The era of collaborative politics seems to be over in the state, justices mused as they considered a challenge to Gov. Rick Scott’s authority to fill seats on the Florida Supreme Court on his way out of office.
Justice Peggy Quince, the first justice ever appointed by two governors — incoming Gov. Jeb Bush and outgoing Gov. Lawton Chiles made the bipartisan decision in 1998 — drew laughs with one comment during Wednesday’s oral arguments that recalled the gentlemen’s agreement.
Quince cut in as lawyers mulled a scenario where Scott refuses to work with his successor on filling the three seats that will open in 2019.
“We know that there have been times in history — that I have personal knowledge of — that they have agreed,” she said.
There’s no ambiguity about whether justices turning 70 must leave the court, but there is a question of whether Scott can appoint the new justices on the morning of Jan. 8, 2019, hours before his successor’s customary midday swearing-in. After Scott announced his plan last year, the League of Women Voters and Common Cause filed a quo warranto action to compel Scott to prove he has the authority to exercise that power.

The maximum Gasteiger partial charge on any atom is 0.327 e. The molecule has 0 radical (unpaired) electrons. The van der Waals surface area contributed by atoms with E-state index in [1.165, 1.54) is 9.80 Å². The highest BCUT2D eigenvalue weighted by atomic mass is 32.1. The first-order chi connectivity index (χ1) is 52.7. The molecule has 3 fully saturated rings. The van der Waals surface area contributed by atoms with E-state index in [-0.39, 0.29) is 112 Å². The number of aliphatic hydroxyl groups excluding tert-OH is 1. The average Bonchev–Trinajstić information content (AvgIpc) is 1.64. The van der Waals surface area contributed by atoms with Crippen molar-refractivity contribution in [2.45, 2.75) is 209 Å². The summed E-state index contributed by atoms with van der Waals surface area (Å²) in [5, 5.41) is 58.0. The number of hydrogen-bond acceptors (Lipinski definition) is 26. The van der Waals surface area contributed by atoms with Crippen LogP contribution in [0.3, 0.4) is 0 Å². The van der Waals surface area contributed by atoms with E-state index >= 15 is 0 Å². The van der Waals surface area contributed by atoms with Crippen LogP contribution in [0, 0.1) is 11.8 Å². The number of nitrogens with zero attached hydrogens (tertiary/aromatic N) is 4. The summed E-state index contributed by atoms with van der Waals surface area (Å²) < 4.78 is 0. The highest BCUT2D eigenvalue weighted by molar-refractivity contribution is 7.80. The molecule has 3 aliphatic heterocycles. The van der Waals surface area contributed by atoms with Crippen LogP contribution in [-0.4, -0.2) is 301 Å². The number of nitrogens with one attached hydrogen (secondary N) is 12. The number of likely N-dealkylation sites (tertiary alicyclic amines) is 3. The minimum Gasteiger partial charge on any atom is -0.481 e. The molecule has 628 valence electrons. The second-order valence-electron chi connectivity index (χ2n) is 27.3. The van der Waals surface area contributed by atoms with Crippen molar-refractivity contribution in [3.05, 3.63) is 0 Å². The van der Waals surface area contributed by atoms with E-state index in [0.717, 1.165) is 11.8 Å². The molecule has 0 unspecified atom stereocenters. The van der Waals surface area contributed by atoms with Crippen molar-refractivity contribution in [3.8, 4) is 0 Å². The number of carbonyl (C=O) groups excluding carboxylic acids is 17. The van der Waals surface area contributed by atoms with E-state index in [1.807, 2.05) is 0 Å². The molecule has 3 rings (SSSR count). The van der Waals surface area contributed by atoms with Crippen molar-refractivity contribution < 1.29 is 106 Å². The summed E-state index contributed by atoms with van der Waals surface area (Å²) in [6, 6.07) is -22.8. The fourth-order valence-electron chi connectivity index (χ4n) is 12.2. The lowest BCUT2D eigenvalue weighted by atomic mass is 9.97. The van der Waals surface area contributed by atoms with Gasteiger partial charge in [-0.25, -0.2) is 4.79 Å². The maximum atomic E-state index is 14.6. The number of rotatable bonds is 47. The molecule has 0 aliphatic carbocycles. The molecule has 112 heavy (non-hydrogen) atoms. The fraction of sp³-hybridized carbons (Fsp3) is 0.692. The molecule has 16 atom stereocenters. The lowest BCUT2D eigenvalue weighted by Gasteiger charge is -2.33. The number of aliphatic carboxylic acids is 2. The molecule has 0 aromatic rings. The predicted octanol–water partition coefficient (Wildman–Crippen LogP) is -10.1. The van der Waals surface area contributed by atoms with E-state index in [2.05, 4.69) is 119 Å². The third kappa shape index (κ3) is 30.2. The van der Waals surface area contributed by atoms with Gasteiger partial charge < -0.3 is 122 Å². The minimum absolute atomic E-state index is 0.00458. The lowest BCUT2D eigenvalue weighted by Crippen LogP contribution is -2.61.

The groups argue Scott may not appoint justices before vacancies exist on the bench, which would be just after his term ends. Instead, the seats should be filled by Scott’s successor.
Justices Barbara Pariente, R. Fred Lewis and Quince, who are labeled liberal, are leaving the seven-member court as the conservative Republican governor exits.
“This is going to become a nightmare,” the petitioners’ attorney, John Mills of the Mills Firm in Tallahassee, told the court. “You can avoid it. You do not have to jump over the cliff that’s coming. You can resolve it right now, in a nice, calm, dispassionate way in which nobody can make any accusations that anybody’s worried about who’s picking their colleagues or who’s picking their successors.”
The controversy was seen as politically charged from the start.
“It’s so ironic because of course the whole idea of merit selection and retention was to take politics out of this whole process, and yet we’re seeing this fill with politics,” Pariente said during the hearing.
The governor’s attorney conceded circumstances exist under which Scott would be barred from appointing new justices but argued the challenge was improperly brought.
“This court has never used quo warranto to address and anticipated exercise of executive power,” Scott’s general counsel Daniel Nordby said. “In every case that the petitioners cite, quo warranto has been used to review executive actions that have occurred to determine whether they’re proper.”
Some justices said they saw a potential issue with the petition: “It just seems to me that it’s highly problematic to be bringing lawsuits over statements that are made at press conferences,” Justice Charles Canady said.
Others wondered aloud about the potential “constitutional crisis” Mills envisioned. If a quo warranto action can only be brought after Scott appoints new justices, chaos could ensue, Chief Justice Jorge Labarga worried.
“If we find that he’s incorrect in making the appointments, then there will be the issue of removing the three people he has appointed and starting the whole process again,” Labarga said. “Do we want to go there?”